73. “I did acknowledge that in the post, actually, but what I didn’t say is that I liked how they handled that, too. Because the kid is like, “Whoa, hot!” but the other kid is immediately like, “DUDE, SHE’S LIKE 11.” To me, that just highlighted the absurdity of the automatic “chicks kicking ass are hot” response.”

    Oops, sorry! I must have missed that part! I did like that, but the “I’ll wait for her” still reeked of Mary Kate and Ashley countdown-til-they’re-18 websites.

    “This scene for me really highlighted how difficult it can be for men (of any age) to see a woman doing something they think is incredible/awesome and just ADMIRE her, instead of thinking about how to have sex with her.”

    That is a fantastic way of putting it.

  74. The ever-awesome John Rogers has been mentioned upthread, and a character of his is who I thought of when I read this post.

    Ever watch Leverage?

    One of the characters is a leggy blonde named Parker.

    I have never seen a less sexualized character on a show, ever. In fact, it’s a part of her character. If in the course of a job she has to “play sexy” (the cast are an organization that runs short cons in order to get money for wronged parties), she sucks at it. She can’t do it.

    While the actress, Beth Riesgraf, is gorgeous, the character she plays simply doesn’t know how (or seemingly care) to be sexual.

    It’s really interesting to see on a mainstream television show.

  75. I agree with most of your points except one, Hit Girl was sexualized. When she wasn’t in costume, she did not display it, but once in costume, different story. Her voice got huskier, her attitude changed, there was a scene where she haughtily blows a kiss to another character. You might not have noticed it as such, but as a male, my spidey sense was tingling. It’s telling that a character in the film mentions that he thinks he loves her, and his buddy retorts that she looks 11. Many other guys I spoke to feel the same way, and I truly doubt the director was ignorant of the vibes he sent out with her character.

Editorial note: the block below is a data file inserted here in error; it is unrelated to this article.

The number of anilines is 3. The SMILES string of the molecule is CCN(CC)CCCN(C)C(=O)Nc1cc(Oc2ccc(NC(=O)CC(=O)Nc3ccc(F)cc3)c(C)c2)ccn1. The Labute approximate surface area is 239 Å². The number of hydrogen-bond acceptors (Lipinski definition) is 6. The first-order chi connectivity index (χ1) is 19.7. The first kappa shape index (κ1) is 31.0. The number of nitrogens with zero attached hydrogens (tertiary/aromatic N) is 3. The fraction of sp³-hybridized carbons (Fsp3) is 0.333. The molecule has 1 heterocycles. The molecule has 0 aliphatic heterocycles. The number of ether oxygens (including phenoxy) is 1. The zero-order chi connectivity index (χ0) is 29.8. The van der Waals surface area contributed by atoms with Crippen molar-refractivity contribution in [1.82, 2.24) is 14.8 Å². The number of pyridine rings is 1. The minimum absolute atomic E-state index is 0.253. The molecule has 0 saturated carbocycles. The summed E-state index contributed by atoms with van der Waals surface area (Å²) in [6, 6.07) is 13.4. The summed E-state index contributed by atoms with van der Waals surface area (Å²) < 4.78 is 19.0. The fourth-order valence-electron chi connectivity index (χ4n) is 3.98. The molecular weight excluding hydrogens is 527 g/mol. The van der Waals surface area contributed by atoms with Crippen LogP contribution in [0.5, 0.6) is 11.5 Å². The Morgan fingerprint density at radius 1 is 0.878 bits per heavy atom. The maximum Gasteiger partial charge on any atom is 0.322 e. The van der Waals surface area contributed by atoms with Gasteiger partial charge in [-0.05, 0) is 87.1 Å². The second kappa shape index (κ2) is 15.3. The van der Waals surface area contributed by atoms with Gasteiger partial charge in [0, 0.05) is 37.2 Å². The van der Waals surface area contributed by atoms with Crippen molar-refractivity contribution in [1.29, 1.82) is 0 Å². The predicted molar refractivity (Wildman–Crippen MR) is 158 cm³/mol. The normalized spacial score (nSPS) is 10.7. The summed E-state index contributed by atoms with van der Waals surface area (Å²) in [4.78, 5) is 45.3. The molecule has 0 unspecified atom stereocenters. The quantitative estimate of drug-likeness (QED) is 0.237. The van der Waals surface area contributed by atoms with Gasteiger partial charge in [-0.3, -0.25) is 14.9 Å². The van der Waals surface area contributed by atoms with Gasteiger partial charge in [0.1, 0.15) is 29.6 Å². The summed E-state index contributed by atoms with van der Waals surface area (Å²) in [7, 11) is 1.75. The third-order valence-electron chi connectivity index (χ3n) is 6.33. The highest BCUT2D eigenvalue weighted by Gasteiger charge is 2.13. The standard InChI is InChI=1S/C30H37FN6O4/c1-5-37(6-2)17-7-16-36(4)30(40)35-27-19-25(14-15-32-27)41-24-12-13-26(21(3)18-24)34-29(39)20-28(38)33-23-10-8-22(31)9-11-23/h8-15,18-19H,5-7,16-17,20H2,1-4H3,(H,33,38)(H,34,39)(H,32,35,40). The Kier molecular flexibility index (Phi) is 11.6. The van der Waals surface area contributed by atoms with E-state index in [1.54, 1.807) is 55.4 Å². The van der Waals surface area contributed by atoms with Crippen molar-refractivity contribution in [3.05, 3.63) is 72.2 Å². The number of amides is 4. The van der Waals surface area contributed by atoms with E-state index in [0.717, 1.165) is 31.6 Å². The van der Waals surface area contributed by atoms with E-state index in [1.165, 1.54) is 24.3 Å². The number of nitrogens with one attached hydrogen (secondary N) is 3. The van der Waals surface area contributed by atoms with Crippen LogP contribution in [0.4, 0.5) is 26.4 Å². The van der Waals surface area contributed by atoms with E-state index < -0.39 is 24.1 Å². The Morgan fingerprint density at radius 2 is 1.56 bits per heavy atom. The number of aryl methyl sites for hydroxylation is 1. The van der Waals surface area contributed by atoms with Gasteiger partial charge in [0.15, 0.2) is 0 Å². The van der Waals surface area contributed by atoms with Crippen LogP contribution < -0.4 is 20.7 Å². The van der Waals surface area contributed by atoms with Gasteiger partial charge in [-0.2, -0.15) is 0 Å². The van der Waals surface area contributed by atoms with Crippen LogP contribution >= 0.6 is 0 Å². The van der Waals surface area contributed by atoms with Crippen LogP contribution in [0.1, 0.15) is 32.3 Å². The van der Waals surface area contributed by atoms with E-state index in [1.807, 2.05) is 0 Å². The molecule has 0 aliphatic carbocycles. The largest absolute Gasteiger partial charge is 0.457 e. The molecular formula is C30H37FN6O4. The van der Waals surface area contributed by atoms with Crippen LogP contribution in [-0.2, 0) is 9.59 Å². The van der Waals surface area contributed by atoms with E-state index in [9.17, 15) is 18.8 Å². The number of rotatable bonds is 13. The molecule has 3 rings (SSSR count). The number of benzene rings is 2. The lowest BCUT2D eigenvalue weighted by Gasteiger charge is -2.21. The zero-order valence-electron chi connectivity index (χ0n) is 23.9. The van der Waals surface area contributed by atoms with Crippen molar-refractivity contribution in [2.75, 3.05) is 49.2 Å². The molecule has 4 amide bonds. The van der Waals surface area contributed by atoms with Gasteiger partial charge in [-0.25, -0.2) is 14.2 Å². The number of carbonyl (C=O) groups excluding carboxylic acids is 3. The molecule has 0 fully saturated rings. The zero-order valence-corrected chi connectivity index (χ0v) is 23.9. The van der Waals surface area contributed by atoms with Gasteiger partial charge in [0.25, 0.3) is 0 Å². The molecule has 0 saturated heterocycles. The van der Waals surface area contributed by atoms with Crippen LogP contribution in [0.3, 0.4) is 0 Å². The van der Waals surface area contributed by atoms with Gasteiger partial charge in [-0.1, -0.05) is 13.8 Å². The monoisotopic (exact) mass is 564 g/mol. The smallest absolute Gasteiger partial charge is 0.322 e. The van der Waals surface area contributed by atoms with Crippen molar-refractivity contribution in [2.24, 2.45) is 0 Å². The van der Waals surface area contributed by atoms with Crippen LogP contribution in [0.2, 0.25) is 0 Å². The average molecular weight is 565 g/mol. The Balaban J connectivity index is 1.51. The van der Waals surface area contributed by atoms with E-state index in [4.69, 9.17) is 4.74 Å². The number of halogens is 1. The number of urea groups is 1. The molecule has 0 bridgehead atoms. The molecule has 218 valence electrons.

There are two ways that I can interpret this. One, is that the director is somewhat of a sleazeball and sexualized her character for the same reason most directors sexualize female characters. Cheap titillation, even if it is an 11 year old girl. Maybe he didn’t even realize he was doing it, maybe its just standard. The second interpretation is that the director wanted Hit Girl to act how an 11 year old girl thought an ass kicking female superhero should act. How does the generic modern age female superheroes act, well, sexualized would be an understatement. If thats the case, if Hit Girl was Mindy Macready’s idea of what a superhero is, tough, sexy, sassy, thats pretty genius. If not, then the character was creepy and lame.